The biggest problem for Qui Reverti is not Gary, however. It’s Marcus, who nearly a decade ago buried a number of bodies under the basement floorboards of his Seattle house. In present day, Madison/Marcus fails to gain access to the Burnell Lytton building in her youthful guise, so she heads back to Marcus’ old home (a Qui Reverti no-no). Madison temporarily breaks through, and heartbreakingly, she thinks she’s home. Madison keeps control long enough to call her mother, but not long enough to spare the life of the house’s new owner, a man rather affronted by Madison’s lack of manners. The renovations – no crown molding – trigger Marcus’ memory and dominance, and Madison/Marcus brutally murders her second victim since reincarnating. Although Richard is able to find her, Madison/Marcus steals his car, and escapes once again before Richard can eradicate his mistake.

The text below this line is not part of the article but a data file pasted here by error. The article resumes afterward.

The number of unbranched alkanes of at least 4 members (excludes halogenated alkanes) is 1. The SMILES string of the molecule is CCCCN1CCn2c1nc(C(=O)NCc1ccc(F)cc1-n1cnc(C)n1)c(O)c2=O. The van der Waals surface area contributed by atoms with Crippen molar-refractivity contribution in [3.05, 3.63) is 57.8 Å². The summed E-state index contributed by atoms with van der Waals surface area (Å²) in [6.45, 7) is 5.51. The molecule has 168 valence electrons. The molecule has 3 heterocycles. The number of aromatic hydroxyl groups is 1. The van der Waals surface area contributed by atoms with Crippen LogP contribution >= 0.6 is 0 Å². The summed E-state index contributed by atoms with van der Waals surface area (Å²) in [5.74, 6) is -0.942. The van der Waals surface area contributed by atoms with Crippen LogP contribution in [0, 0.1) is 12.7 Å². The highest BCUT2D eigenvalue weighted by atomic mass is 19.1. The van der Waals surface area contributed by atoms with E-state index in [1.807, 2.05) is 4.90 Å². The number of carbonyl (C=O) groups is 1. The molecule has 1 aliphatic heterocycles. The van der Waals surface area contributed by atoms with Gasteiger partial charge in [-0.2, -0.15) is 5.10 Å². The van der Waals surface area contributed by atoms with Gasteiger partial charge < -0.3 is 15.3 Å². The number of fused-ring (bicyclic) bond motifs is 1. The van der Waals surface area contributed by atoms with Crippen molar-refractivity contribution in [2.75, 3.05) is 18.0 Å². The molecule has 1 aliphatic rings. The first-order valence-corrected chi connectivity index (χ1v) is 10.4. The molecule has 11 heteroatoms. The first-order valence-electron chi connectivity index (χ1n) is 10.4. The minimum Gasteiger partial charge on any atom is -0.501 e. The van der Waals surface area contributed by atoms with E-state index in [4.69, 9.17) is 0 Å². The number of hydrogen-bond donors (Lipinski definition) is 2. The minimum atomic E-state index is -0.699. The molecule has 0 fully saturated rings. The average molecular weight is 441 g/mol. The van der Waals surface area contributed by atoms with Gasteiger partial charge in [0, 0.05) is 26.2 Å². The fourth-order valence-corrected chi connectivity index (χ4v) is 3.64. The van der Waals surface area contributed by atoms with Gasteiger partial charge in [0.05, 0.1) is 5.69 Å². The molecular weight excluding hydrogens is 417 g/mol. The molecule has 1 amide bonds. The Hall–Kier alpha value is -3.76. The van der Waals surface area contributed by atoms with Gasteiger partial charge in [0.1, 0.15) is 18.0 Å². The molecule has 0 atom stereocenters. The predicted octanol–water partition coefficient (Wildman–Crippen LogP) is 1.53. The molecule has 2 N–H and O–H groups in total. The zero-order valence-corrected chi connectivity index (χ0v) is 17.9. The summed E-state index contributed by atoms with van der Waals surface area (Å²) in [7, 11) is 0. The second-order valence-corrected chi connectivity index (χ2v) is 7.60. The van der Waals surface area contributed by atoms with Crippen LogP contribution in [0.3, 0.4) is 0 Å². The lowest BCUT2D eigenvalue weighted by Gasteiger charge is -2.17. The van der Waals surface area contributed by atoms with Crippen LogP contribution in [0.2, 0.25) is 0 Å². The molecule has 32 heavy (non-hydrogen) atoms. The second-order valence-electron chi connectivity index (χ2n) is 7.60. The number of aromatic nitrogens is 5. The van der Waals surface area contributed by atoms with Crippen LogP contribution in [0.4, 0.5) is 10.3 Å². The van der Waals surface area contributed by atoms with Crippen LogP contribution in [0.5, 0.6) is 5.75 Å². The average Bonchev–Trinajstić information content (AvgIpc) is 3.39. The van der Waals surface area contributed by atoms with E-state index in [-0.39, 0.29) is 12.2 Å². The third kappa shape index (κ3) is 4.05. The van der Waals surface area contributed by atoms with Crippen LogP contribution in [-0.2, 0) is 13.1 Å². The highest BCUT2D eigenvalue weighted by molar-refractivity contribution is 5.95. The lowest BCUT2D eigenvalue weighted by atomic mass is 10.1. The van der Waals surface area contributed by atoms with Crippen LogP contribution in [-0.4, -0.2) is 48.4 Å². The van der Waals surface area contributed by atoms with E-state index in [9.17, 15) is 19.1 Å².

We’ve known all along who the two souls battling within Madison are, but if Gary’s right, everyone has two. And now, because Jack catches a glimpse through the peephole, we know who the other person within Amy is (or at least what name she goes by): Rose. Rose/Amy is not a victim of Qui Reverti, but the one pulling the strings. Jack’s future just got a lot more complicated.

Odds & Ends

-I’m not sure why Frank and Richard still look the same as they did twenty years ago when they visited Donna. Is it a magical gift from Qui Reverti? Or am I just thinking too hard about it?